COOKFOX Architects
  • Google is expanding its New York City presence with the $2.1 billion purchase (around R32 billion) of St. John's Terminal.
  • The 'biophilic' office has welcomed birds, bees, and a "resident praying mantis" to the space.
  • Its green layout is all about the "recruitment and retention of talent," the office's architect told FT.
  • For more stories go to www.BusinessInsider.co.za.

Google is redefining office perks from nap pods to birds, bees, caterpillars, and a "resident praying mantis," according to a Tuesday report by the Financial Times.

The tech giant is betting big that the next generation of talent will prefer to work in-person at its $2.1 billion (around R32 billion) campus in Manhattan - one of the most expensive sales of an office building in US history.

Rick Cook, the architect of the workspace, intentionally designed the massive office building known as St. John's Terminal with the natural environment in mind. He calls it "biophilic," a term that encapsulates the human tendency to seek connections with nature.

COOKFOX architects

Cook's office designs go beyond the millennial obsession with houseplants. From 74-kilogram honey harvests to in-house ecologists, Google is all in.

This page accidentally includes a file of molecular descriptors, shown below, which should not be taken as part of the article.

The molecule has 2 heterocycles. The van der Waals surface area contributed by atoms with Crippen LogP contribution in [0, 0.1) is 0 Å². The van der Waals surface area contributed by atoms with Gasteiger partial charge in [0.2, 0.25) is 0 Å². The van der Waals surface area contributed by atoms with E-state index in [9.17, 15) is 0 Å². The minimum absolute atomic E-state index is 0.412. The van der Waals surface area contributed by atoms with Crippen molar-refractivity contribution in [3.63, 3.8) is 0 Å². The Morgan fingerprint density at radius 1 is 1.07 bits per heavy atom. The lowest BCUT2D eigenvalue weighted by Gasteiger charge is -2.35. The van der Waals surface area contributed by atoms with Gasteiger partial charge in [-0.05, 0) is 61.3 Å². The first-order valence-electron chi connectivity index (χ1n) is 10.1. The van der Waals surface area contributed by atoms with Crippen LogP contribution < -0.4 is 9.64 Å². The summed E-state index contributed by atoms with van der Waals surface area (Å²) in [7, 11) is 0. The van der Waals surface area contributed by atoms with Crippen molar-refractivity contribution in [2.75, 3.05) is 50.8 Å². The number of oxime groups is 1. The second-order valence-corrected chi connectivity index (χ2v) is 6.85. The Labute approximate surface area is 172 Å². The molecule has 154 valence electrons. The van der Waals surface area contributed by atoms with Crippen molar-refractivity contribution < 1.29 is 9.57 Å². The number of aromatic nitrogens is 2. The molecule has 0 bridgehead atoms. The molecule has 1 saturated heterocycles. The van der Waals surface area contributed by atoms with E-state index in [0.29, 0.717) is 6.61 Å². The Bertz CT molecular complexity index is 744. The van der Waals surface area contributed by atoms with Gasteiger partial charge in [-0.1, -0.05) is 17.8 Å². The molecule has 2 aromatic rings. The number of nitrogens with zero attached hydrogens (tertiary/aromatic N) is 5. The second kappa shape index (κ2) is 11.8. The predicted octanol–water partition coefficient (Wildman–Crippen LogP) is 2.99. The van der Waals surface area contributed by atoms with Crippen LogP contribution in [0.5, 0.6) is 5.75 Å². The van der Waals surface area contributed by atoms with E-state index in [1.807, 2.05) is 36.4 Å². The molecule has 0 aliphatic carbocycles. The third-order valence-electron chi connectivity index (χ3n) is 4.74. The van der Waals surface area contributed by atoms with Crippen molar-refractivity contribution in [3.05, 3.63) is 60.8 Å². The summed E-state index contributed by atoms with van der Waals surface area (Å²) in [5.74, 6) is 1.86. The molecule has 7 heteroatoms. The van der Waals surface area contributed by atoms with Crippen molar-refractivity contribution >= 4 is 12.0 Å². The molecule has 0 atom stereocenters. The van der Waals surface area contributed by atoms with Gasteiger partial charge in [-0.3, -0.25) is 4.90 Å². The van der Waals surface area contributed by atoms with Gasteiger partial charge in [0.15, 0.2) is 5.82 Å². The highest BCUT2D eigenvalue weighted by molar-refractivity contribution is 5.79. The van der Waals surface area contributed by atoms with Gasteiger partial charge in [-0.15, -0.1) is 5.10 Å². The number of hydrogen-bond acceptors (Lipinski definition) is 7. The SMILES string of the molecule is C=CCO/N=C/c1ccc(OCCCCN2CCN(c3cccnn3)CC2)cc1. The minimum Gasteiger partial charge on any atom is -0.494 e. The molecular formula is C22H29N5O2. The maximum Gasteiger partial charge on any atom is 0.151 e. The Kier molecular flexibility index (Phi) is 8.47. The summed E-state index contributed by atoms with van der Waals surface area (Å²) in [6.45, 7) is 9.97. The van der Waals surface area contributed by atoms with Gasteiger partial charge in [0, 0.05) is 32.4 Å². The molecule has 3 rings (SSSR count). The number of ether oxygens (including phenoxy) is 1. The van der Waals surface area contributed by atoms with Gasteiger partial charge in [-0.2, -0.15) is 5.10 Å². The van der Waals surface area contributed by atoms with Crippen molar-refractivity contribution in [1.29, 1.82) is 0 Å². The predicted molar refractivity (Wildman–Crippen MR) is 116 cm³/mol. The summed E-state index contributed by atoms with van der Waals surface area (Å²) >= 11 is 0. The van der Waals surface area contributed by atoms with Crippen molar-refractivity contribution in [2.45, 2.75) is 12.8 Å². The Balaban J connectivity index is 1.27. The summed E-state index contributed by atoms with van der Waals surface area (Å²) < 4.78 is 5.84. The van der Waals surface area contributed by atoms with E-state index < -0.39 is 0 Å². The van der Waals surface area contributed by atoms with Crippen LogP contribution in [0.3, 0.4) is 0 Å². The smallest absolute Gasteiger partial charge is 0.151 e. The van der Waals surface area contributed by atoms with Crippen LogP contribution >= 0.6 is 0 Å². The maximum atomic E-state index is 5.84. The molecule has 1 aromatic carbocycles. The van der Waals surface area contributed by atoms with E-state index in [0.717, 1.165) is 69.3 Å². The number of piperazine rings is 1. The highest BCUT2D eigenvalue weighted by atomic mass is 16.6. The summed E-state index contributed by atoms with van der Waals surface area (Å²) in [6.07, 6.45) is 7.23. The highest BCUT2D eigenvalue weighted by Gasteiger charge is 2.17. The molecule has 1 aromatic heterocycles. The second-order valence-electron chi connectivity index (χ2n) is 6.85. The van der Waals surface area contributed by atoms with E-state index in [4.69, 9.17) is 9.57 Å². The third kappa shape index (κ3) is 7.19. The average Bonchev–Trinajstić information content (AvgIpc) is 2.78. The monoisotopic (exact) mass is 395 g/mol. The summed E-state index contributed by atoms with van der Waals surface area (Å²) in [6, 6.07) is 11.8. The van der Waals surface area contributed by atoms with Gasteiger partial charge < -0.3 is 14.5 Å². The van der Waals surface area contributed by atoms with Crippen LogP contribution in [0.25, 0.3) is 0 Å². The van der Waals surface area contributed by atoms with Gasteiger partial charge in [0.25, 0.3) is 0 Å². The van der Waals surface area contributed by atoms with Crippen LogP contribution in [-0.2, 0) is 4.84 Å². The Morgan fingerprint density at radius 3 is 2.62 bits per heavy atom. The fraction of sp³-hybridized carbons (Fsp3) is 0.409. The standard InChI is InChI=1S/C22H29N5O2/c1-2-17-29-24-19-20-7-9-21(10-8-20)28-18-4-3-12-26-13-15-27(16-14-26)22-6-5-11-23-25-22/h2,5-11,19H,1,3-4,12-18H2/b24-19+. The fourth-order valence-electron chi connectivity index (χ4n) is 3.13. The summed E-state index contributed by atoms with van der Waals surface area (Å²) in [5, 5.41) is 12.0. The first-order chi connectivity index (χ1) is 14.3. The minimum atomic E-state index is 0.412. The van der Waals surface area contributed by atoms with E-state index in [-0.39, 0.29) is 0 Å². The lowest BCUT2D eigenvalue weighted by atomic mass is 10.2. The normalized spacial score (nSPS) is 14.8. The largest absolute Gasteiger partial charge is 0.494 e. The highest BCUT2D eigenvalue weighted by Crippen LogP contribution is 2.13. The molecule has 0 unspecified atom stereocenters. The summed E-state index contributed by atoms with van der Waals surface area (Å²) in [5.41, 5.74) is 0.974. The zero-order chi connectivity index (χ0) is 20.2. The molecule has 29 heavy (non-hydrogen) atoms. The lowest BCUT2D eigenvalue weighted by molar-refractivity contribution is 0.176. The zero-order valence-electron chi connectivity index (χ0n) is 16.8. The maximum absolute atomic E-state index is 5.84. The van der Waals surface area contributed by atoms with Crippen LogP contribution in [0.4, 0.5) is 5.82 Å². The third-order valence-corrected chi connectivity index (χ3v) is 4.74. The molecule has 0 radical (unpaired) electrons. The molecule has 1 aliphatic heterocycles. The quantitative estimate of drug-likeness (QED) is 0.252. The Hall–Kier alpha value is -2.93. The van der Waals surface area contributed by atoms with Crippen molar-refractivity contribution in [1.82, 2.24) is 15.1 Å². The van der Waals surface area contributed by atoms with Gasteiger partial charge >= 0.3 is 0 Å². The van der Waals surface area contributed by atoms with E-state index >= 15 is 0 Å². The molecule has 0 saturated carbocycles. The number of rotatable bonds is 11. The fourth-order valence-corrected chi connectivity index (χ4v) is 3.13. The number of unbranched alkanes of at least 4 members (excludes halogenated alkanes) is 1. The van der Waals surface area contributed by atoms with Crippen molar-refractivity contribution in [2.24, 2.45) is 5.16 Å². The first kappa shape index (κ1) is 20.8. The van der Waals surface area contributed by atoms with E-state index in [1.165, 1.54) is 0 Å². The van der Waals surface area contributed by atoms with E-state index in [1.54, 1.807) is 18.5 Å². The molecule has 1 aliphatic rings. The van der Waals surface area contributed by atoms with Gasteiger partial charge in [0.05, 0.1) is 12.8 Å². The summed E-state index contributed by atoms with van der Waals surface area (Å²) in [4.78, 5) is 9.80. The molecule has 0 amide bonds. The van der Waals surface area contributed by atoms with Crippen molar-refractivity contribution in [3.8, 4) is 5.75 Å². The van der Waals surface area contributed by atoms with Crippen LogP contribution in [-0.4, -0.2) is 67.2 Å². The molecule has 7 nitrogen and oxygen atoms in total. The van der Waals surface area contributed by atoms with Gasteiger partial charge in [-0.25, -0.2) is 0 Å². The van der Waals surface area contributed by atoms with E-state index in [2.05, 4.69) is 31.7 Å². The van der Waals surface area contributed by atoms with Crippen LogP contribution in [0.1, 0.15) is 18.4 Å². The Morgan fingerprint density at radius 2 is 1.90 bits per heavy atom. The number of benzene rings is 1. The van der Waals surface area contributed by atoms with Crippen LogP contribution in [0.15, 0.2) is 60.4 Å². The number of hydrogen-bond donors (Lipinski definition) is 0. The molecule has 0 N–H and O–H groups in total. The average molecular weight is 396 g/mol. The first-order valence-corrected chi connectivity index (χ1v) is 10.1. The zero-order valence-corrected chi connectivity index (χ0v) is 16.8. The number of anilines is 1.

"All of this, make no mistake, is about recruitment and retention of talent," Cook told FT's Joshua Chaffin. "People are going to take a tour and say, 'Do I want to be in that glass-and-steel tower or that cool Google building?'"

COOKFOX architects

Google has long been a proponent of the power of office perks and creative office-space conversions. The company has converted a number of unusual spaces into offices around the world, including a former airplane hangar, a former vodka factory, and two former Nabisco factories.

Googleplex, the main Mountain View campus, added 31,276 square feet of themed amenity space in 2019 that includes three cafes, a fitness centre, and seating areas themed around the history of salt production in the area.

"St. John's Terminal is a former freight facility that is being reimagined into a highly sustainable, adaptable, and connected building," a Google spokesperson said in a statement. "Its biophilic design connecting people more closely to nature will add numerous outdoor open spaces and reconnect the Hudson Square neighbourhood to the waterfront. The building will also offset 100% of its carbon in support of Google's ambitious carbon goals."

Get the best of our site emailed to you every weekday.


Go to the Business Insider front page for more stories.